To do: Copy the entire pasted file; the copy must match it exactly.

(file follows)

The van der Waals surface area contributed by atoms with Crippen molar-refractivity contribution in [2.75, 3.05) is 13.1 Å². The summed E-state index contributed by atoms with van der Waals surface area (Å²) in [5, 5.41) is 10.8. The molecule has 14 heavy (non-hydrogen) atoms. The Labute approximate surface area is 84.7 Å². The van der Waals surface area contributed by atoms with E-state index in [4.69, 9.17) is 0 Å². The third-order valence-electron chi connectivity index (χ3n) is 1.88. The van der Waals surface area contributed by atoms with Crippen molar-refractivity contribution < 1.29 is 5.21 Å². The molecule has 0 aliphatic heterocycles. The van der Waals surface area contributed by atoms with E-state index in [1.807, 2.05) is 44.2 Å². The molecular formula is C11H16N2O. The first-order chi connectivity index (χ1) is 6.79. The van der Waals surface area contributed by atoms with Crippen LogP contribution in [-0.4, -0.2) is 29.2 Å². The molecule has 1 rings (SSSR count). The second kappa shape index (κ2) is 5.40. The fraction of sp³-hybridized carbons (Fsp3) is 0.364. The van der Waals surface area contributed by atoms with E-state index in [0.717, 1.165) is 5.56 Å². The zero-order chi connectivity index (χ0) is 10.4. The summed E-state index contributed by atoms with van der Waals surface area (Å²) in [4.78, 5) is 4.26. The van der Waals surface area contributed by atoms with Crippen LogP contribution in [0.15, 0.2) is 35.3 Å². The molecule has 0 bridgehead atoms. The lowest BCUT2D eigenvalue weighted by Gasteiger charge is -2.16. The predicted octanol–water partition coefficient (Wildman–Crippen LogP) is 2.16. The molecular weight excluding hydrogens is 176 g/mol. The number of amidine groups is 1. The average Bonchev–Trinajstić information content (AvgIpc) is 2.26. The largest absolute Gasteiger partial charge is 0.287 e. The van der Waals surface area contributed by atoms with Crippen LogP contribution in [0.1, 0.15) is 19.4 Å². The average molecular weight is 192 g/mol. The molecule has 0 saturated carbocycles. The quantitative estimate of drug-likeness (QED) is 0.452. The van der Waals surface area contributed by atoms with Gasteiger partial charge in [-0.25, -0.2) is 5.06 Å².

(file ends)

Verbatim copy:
The van der Waals surface area contributed by atoms with Crippen molar-refractivity contribution in [2.75, 3.05) is 13.1 Å². The summed E-state index contributed by atoms with van der Waals surface area (Å²) in [5, 5.41) is 10.8. The molecule has 14 heavy (non-hydrogen) atoms. The Labute approximate surface area is 84.7 Å². The van der Waals surface area contributed by atoms with E-state index in [4.69, 9.17) is 0 Å². The third-order valence-electron chi connectivity index (χ3n) is 1.88. The van der Waals surface area contributed by atoms with Crippen molar-refractivity contribution < 1.29 is 5.21 Å². The molecule has 0 aliphatic heterocycles. The van der Waals surface area contributed by atoms with E-state index in [1.807, 2.05) is 44.2 Å². The molecular formula is C11H16N2O. The first-order chi connectivity index (χ1) is 6.79. The van der Waals surface area contributed by atoms with Crippen LogP contribution in [-0.4, -0.2) is 29.2 Å². The molecule has 1 rings (SSSR count). The second kappa shape index (κ2) is 5.40. The fraction of sp³-hybridized carbons (Fsp3) is 0.364. The van der Waals surface area contributed by atoms with E-state index in [0.717, 1.165) is 5.56 Å². The zero-order chi connectivity index (χ0) is 10.4. The summed E-state index contributed by atoms with van der Waals surface area (Å²) in [4.78, 5) is 4.26. The van der Waals surface area contributed by atoms with Crippen LogP contribution in [0.15, 0.2) is 35.3 Å². The molecule has 0 bridgehead atoms. The lowest BCUT2D eigenvalue weighted by Gasteiger charge is -2.16. The predicted octanol–water partition coefficient (Wildman–Crippen LogP) is 2.16. The molecular weight excluding hydrogens is 176 g/mol. The number of amidine groups is 1. The average Bonchev–Trinajstić information content (AvgIpc) is 2.26. The largest absolute Gasteiger partial charge is 0.287 e. The van der Waals surface area contributed by atoms with Crippen LogP contribution in [0.1, 0.15) is 19.4 Å². The average molecular weight is 192 g/mol. The molecule has 0 saturated carbocycles. The quantitative estimate of drug-likeness (QED) is 0.452. The van der Waals surface area contributed by atoms with Gasteiger partial charge in [-0.25, -0.2) is 5.06 Å².